Tell me about your philosophy of art and what you're trying to do with your, your work and what, you know, what mediums do you use and, and what are you trying to achieve with, with what you're doing?$$I don't know if I--I don't have a philosophy. I do know that, that, that--let's talk about the mediums first. I use--I use acrylic. I use acrylic and acrylic mediums, which is to say that I use gel medium, acrysol. Acrysol's a concrete hardener. I, I, I use painting as an idea, not as a subject. By that, I mean that I use an idea of painting immediately and then after. I mean I find out what I'm actually going to do next by what I've done now. I keep it very, very open. I think that it's like the first Miles Davis record I had, 'Sketches of Spain,' is that I know the icon and I have the icon. The icon is painting. And that I make it, I make it freely, and then I make it again as another issue after I've done it. And which makes a very pleasant time now, because I'm not showing, I'm just painting. But one of the things that's essential is that what, what happened in college [University of Louisville, Louisville, Kentucky] that was very stimulating was that working on paper. And since then is that I've--I think the idea first formed on paper, not as a sketch, but as a finish, become a finished painting. The one thing in paper is that you don't have to gesso paper. Paper has a hard surface and isn't absorbent, so therefore you would say the paint stays up. It doesn't take a very long time to dry. So it's just a matter of using that surface to go to another surface, and that surface can be either a glazed surface or it can be an opaque surface. So this becomes a painting. And I think that in looking at painting I see this. I mean I see how in Bearden [Romare Bearden], it is paintings with the lady in the door. I see an open surface of paper has the door as a frame, the woman in the door and things like this. It makes the painting. The painting is sort of, it moves and it's transitional. I don't think that--I collect African sculpture. I notice how the sculptures are actually put together. It's not a single carving from the tree. It's very interesting that some of the carvings from the Sepik and the coast of Australia are single carved things. But our carving is made and made to work and it probably comes from the law of wax process, or some process that comes from material of casting. So actually is that I think more about how something is made, you know, and that, that making.$So that the thing is that mostly I remember painting in an alley down here in 1968, the day that--or the time that King [Reverend Dr. Martin Luther King, Jr.] was assassinated. And that I think that the first painting I made I named 'April 4th' [Sam Gilliam]. But one thing that I realize is walking through that alley among all those garage shops, I used to see how those people actually struggled just to fix cars and things like this, the chances they take. And that the chances that you want to take in life are precise chances. If it's a stroke that you're putting against a tree to knock it down, that's what you want to do. You don't have time to talk about someone else's subject, you know? You have to concentrate on what you're doing and what the purpose is. So that's what I do. And that's the art. I mean that, that is, that is totally the art. Sometimes, sometimes the real things that you want to do may take twenty years, thirty years, long time. And that you, you just play back and forth. But I think the one thing that is more important is having a place where I can sit, you know, and think about what I want to do next or what it is. I also have a lot of associates. These are my buddies who live very close to me, architects and things like this. It is surprising how smart they are, you know? But what we don't talk about is that why did you get to here or why did you get to there. Of course there's those kind of circumstances that you have to think about. I've shown--I've shown--proudest thing--I've shown in, in Paris [France] for forty years. I got to know Beauford Delaney. I got to know a number of artists that showed in Paris. I showed a lot with French artists in this sense so that--or even with artists from the Dominican Republican--Republic. And when you go in and out you see them so that you see at least the, the sacrifice that's made to art and what it really means. And you see the way that they change. Many of the French artists are now doing conceptual art. And because the museum is being built for them by, by (Unclear), they've been off--out of the limelight for a long time. I mean really things haven't gone so well and that's because that people don't appreciate who they are and that there's been a lot of tension in a sense between them. In the meantime, is that I've had a chance to teach at a French university and that it's interesting to see their facilities. But one of the reasons why that they haven't made it is that the limelight became based on socialism or the Russian town for art, (Unclear) de Paris, grew more. Their freedom was actually stole, you know? So that you see is that if, if you begin to part something, an idea next to my studio and things like this and I can't fill it, I don't like it, you know? Because artists, artists don't grow from any artists, or from any art. I know that one of the things that was great about being an abstract artist here was that a lot of those artists, white artists grew from jazz. They grew from the blues. When we went to see the March on Washington 1963, a buddy, a friend who was white called me, said, "You better take me with you tomorrow morning," he says, "because I know Reverend King is going to say a lot of things that I need." So that in a sense is that in trouble you only need, you know, one sense or one message or one sort of feeling. So that's where, where I'm coming from.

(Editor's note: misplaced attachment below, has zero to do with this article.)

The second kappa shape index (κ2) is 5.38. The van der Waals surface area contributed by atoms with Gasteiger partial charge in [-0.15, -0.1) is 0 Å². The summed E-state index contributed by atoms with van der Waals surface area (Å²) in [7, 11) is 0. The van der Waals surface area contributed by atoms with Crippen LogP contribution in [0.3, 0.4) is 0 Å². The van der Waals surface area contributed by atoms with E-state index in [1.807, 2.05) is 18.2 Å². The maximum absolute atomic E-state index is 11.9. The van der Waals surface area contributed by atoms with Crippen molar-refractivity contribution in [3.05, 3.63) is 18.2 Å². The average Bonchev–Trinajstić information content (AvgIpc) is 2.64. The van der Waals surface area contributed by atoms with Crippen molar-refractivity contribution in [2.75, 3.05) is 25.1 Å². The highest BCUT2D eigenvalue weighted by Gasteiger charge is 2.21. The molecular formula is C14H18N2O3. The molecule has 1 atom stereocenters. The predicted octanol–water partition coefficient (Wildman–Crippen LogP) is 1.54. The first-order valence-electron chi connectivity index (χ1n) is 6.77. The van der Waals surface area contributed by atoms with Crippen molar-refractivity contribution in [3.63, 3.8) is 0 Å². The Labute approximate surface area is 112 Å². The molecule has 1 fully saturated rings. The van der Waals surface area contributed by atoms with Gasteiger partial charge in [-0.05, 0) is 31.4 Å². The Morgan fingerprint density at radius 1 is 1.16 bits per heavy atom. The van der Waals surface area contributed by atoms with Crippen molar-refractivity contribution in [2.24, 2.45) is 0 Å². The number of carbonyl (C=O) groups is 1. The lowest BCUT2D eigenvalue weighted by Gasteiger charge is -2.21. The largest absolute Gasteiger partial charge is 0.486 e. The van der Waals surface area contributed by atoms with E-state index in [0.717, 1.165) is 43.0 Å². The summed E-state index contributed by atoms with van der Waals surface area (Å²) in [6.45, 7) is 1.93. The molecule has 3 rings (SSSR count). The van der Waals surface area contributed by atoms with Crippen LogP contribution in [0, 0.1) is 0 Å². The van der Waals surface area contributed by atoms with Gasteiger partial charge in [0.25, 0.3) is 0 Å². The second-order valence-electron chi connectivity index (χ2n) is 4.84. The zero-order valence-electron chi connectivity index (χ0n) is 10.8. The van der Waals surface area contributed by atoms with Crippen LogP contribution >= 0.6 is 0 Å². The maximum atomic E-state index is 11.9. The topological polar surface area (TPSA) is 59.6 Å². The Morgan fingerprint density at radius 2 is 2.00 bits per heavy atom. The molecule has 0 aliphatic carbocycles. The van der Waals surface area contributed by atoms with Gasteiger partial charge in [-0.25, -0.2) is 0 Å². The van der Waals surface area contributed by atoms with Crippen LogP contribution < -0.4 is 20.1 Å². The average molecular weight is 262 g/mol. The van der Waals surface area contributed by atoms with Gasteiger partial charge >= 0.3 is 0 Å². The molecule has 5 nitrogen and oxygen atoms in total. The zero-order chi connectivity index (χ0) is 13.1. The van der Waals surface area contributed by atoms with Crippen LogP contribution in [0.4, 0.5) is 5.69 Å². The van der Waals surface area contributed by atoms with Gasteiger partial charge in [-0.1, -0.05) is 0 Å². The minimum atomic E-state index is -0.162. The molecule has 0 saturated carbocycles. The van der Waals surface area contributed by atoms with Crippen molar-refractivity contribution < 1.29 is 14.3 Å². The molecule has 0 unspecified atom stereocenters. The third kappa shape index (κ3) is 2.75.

Dale Clinton